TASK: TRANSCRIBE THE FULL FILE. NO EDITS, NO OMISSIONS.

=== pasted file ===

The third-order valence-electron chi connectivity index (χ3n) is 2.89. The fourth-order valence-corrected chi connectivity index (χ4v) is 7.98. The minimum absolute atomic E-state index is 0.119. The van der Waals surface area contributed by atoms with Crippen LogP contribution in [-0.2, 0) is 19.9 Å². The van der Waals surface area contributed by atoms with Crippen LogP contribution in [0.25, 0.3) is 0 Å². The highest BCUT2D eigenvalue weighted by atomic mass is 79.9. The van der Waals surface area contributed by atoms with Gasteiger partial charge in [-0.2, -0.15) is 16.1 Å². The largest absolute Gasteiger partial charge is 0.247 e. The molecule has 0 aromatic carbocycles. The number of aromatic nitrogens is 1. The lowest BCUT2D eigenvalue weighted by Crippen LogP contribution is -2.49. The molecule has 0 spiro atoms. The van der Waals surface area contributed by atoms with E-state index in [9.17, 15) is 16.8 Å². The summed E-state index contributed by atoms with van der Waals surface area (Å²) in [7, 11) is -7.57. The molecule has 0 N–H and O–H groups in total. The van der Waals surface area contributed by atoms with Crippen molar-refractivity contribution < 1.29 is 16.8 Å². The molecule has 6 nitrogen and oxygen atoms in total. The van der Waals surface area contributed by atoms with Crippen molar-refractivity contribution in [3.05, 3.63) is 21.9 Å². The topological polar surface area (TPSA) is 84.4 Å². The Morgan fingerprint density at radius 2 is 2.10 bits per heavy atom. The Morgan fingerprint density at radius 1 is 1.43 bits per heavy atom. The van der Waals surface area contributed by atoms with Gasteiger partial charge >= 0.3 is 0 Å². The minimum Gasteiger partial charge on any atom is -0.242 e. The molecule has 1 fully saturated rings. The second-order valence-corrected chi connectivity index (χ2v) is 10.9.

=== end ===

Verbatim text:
The third-order valence-electron chi connectivity index (χ3n) is 2.89. The fourth-order valence-corrected chi connectivity index (χ4v) is 7.98. The minimum absolute atomic E-state index is 0.119. The van der Waals surface area contributed by atoms with Crippen LogP contribution in [-0.2, 0) is 19.9 Å². The van der Waals surface area contributed by atoms with Crippen LogP contribution in [0.25, 0.3) is 0 Å². The highest BCUT2D eigenvalue weighted by atomic mass is 79.9. The van der Waals surface area contributed by atoms with Gasteiger partial charge in [-0.2, -0.15) is 16.1 Å². The largest absolute Gasteiger partial charge is 0.247 e. The molecule has 0 aromatic carbocycles. The number of aromatic nitrogens is 1. The lowest BCUT2D eigenvalue weighted by Crippen LogP contribution is -2.49. The molecule has 0 spiro atoms. The van der Waals surface area contributed by atoms with E-state index in [9.17, 15) is 16.8 Å². The summed E-state index contributed by atoms with van der Waals surface area (Å²) in [7, 11) is -7.57. The molecule has 0 N–H and O–H groups in total. The van der Waals surface area contributed by atoms with Crippen molar-refractivity contribution < 1.29 is 16.8 Å². The molecule has 6 nitrogen and oxygen atoms in total. The van der Waals surface area contributed by atoms with Crippen molar-refractivity contribution in [3.05, 3.63) is 21.9 Å². The topological polar surface area (TPSA) is 84.4 Å². The Morgan fingerprint density at radius 2 is 2.10 bits per heavy atom. The Morgan fingerprint density at radius 1 is 1.43 bits per heavy atom. The van der Waals surface area contributed by atoms with Gasteiger partial charge >= 0.3 is 0 Å². The minimum Gasteiger partial charge on any atom is -0.242 e. The molecule has 1 fully saturated rings. The second-order valence-corrected chi connectivity index (χ2v) is 10.9.